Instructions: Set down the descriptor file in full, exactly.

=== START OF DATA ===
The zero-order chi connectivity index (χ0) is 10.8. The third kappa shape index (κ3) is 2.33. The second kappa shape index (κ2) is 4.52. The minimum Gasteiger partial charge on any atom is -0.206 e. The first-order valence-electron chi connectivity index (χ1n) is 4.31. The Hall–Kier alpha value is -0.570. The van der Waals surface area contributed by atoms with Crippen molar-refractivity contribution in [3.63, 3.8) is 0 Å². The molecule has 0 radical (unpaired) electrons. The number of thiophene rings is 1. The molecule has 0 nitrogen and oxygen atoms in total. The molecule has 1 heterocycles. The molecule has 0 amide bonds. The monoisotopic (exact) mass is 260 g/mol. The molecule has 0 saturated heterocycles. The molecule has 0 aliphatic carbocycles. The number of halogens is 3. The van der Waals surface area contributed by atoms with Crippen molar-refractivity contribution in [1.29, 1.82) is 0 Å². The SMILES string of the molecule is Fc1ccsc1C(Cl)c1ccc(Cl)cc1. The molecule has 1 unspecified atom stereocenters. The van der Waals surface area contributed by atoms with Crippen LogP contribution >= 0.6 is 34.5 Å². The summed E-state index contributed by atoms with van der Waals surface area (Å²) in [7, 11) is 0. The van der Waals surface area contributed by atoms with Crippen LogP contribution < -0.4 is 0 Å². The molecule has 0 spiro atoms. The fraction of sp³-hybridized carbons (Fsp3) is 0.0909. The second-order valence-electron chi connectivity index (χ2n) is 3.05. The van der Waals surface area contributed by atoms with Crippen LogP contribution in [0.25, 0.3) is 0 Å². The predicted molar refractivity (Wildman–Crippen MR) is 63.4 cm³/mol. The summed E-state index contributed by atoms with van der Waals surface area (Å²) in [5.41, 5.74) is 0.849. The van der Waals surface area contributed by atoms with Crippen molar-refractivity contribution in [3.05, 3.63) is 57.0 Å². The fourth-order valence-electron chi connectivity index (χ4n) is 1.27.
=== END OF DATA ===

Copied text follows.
The zero-order chi connectivity index (χ0) is 10.8. The third kappa shape index (κ3) is 2.33. The second kappa shape index (κ2) is 4.52. The minimum Gasteiger partial charge on any atom is -0.206 e. The first-order valence-electron chi connectivity index (χ1n) is 4.31. The Hall–Kier alpha value is -0.570. The van der Waals surface area contributed by atoms with Crippen molar-refractivity contribution in [3.63, 3.8) is 0 Å². The molecule has 0 radical (unpaired) electrons. The number of thiophene rings is 1. The molecule has 0 nitrogen and oxygen atoms in total. The molecule has 1 heterocycles. The molecule has 0 amide bonds. The monoisotopic (exact) mass is 260 g/mol. The molecule has 0 saturated heterocycles. The molecule has 0 aliphatic carbocycles. The number of halogens is 3. The van der Waals surface area contributed by atoms with Crippen molar-refractivity contribution in [1.29, 1.82) is 0 Å². The SMILES string of the molecule is Fc1ccsc1C(Cl)c1ccc(Cl)cc1. The molecule has 1 unspecified atom stereocenters. The van der Waals surface area contributed by atoms with Crippen LogP contribution >= 0.6 is 34.5 Å². The summed E-state index contributed by atoms with van der Waals surface area (Å²) in [7, 11) is 0. The van der Waals surface area contributed by atoms with Crippen LogP contribution < -0.4 is 0 Å². The molecule has 0 spiro atoms. The fraction of sp³-hybridized carbons (Fsp3) is 0.0909. The second-order valence-electron chi connectivity index (χ2n) is 3.05. The van der Waals surface area contributed by atoms with Crippen LogP contribution in [0.25, 0.3) is 0 Å². The predicted molar refractivity (Wildman–Crippen MR) is 63.4 cm³/mol. The summed E-state index contributed by atoms with van der Waals surface area (Å²) in [5.41, 5.74) is 0.849. The van der Waals surface area contributed by atoms with Crippen molar-refractivity contribution in [3.05, 3.63) is 57.0 Å². The fourth-order valence-electron chi connectivity index (χ4n) is 1.27.